Down with the Capitol: @HungerGamesDWTC
The Hob: @TheHobOrg
Kim and Todd: @lifeand100books and @ttotheodd
Jon Rosenthal: @tgtsnbn
Todd and I are super pumped to be joining all of these great participants tonight. We hope you listen in!
About a month ago I got an email from Adam Spunberg, a co-creator of the Jane Austen Twitter Project, thanking me for the kind blog piece I wrote about the project. The two of us began emailing back and forth talking about author events in our area and also about books that we loved. Adam mentioned that he thought I would like the Hunger Games trilogy. He told me about how awesome they were and about a podcast he was starting to discuss the books and the film that was going to begin production. I went out that weekend and got all three books in the series, finished them, and proceeded to email Adam to tell him how much I loved them! He was kind enough to offer me a guest spot TONIGHT on The Hunger Games Fireside Chat podcast.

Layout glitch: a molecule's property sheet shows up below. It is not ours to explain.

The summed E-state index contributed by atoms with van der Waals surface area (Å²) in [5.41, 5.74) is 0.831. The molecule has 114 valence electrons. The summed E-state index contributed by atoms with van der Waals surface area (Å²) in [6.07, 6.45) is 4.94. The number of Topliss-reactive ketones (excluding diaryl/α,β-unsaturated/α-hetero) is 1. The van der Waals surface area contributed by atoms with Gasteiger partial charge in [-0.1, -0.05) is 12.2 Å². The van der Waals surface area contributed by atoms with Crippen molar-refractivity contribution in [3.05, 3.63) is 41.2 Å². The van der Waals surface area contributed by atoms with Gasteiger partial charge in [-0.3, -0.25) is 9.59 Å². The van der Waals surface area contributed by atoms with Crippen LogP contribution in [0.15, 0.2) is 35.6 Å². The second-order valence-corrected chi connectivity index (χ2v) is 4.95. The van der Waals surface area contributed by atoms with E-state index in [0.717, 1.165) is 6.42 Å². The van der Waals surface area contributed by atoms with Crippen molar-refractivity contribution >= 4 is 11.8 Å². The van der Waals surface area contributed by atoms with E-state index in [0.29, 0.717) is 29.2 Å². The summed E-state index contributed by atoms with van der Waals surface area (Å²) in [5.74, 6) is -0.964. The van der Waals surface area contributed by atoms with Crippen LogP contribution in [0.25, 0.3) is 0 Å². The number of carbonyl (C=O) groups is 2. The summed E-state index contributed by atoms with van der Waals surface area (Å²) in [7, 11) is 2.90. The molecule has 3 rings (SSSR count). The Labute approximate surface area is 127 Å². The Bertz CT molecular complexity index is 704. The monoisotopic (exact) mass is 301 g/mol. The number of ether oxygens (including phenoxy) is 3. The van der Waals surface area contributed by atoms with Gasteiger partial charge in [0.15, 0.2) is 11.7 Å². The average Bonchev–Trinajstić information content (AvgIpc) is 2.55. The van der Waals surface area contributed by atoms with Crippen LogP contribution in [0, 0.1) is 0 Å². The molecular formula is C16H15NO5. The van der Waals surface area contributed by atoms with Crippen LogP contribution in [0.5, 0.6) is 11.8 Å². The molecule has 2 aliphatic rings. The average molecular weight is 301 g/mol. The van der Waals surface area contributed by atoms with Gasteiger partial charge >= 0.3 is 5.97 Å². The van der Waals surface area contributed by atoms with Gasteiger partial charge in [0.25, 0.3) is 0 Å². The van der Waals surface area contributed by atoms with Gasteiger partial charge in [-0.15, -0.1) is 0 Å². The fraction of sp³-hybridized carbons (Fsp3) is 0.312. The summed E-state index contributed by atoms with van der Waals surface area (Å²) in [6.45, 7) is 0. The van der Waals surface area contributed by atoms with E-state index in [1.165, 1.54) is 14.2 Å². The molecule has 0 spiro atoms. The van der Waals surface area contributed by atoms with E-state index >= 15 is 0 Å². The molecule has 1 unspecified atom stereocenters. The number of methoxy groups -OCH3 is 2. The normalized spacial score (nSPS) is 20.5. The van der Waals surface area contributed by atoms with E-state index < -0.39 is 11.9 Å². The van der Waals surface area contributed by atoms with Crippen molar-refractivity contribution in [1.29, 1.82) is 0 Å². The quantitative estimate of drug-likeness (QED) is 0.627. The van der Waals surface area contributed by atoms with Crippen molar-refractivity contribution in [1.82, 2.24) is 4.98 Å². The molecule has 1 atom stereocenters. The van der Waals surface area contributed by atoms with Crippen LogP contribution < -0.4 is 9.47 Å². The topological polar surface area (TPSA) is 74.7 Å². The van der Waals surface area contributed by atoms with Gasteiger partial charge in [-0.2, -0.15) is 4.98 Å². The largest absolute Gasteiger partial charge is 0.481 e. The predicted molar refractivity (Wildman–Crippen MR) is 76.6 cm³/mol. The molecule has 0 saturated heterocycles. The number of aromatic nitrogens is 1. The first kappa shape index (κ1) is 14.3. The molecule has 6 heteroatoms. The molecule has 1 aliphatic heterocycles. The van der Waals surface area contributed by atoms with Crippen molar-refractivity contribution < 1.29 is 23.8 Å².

For a brief rundown of what is going to be discussed tonight, along with the other guests, and a link for the podcast click here.
For my reviews of the books in The Hunger Game trilogy click below:
I have to thank Adam Spunberg and Savanna New for the awesome opportunity to be on the podcast! The podcast begins tonight at 10pm eastern time. I hope you decide to tune in!
Until then, happy reading!